According to earlier testimony from Becky Tilton, Thompson's girlfriend at the time, Thompson crawled through the bedroom of the mobile home where they were staying the day the bodies were found. Moranda said Thompson then showered, and Tilton later noticed blood in the shower and the tub, which she cleaned up. Moranda said Tilton also saw blood in the bedroom.
Moranda said Thompson also admitted committing the crime to a 26-year-old woman he was convicted of abducting from a convenience store at knife-point 10 days after Ragsdale's and Carter's deaths. During the abduction, Thompson allegedly told the woman that "he said he wouldn't be scared to kill her, because he had already put away two girls," Moranda said. Thompson was eventually arrested and sentenced to 14 years in prison for the kidnapping in 1987. He served seven years in prison for the crime, according to a 2006 Modesto Bee article.
Moranda said although the car jack that was found inside Thompson's white Mercury Comet did not fit the jack's base that was also found in the car, it was a perfect match for the car jack base for the Chevy Malibu that investigators believe Thompson was driving the morning when the victims were killed. "Somebody had made a switch -- taken the murder weapon from the Malibu and put it into the Comet,"
Thomas refused to comment on any of the prosecution's claims or evidence that was raised during Tuesday's proceedings. "I can't comment," Thomas said. "My client is innocent until proven guilty."
The prosecution also called Chima, the 7-Eleven clerk who reported seeing Ragsdale hours before her death, to the stand Tuesday. Chima testified that Myers, who was a friend of his known as "Chino," would hang out at the convenience store where he worked. Chima said Myers had escorted Carter back to her car. Under cross-examination, however, Thomas asked Chima about statements he allegedly told the defense during interviews.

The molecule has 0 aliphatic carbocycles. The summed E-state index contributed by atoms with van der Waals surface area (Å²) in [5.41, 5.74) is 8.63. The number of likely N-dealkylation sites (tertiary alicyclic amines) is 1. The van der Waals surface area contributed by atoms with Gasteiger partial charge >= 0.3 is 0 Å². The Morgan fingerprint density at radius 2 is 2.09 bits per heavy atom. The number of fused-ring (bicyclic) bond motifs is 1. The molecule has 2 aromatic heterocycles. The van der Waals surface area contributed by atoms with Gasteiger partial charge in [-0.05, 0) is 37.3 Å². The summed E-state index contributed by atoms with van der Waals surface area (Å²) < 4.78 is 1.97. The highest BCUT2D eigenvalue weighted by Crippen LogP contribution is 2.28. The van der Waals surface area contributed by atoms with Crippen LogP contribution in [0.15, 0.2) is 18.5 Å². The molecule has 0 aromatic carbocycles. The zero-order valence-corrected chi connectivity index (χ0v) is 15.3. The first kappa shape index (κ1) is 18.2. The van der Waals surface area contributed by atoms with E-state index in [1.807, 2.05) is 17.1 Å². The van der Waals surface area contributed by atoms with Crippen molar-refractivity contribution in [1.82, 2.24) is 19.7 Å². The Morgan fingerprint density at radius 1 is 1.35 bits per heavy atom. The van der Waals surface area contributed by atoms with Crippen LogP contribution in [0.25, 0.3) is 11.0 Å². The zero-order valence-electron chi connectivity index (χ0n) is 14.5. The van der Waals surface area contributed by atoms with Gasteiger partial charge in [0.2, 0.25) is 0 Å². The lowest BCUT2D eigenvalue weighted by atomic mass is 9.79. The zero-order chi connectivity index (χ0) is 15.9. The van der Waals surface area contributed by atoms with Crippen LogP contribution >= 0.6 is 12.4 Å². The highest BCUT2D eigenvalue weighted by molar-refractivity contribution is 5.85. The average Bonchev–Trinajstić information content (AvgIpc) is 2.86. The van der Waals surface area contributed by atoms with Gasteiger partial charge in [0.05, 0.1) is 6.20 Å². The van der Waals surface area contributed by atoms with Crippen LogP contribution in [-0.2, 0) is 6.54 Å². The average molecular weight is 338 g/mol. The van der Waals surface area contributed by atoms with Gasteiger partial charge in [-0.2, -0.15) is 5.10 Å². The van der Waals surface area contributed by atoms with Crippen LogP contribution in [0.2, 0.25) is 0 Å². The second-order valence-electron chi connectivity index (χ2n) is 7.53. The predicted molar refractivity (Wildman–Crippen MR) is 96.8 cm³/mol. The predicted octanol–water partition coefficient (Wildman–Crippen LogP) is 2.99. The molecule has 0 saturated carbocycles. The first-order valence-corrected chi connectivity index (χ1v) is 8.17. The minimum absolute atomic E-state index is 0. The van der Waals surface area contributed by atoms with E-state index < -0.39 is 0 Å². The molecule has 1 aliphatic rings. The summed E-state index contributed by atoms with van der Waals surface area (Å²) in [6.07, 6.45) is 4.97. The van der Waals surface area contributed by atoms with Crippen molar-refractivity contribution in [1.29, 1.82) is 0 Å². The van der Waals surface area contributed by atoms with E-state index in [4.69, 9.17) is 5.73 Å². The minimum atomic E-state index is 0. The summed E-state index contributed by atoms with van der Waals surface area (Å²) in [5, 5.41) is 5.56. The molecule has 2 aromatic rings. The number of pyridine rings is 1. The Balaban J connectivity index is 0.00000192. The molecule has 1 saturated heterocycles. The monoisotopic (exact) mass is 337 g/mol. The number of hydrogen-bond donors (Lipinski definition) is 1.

Thomas asked Chima if he remembered telling a defense investigator that Myers did not return back to the store -- but went with Ragsdale and Carter instead. "I don't know," Chima said, to which Thomas responded, "Why did you tell police something that didn't happen?" Chima later said on the stand that he had dropped Myers off, although he also stated under cross-examination that Myers might have walked home -- statements which Thomas questioned. "Either he walked home with you, you took Greg home, or he left with one of the girls. What is it?" Thomas asked.
When asked by Moranda if he had a better recollection of those events 21 year ago than he does today, Chima replied "yes," saying that it "was a long time ago."
In July 2007, during Thompson's preliminary hearing, Thomas argued that Myers was the real murderer in the case. Myers has denied any involvement in the girls' deaths -- although he was recently arrested for threatening a witness in Thompson's case.
During Tuesday's proceeding the jury also heard from Hector Garibay, a retired Merced County sheriff's detective who worked on the case. Under cross-examination, Garibay told Thomas that a 7-Eleven cup, a beer can and a pair of shoes found near the crime scene weren't checked for fingerprints by investigators.
If convicted, Thompson faces life behind bars without parole.
Reporter Victor A. Patton can be reached at 209 385-2431 or email@example.com.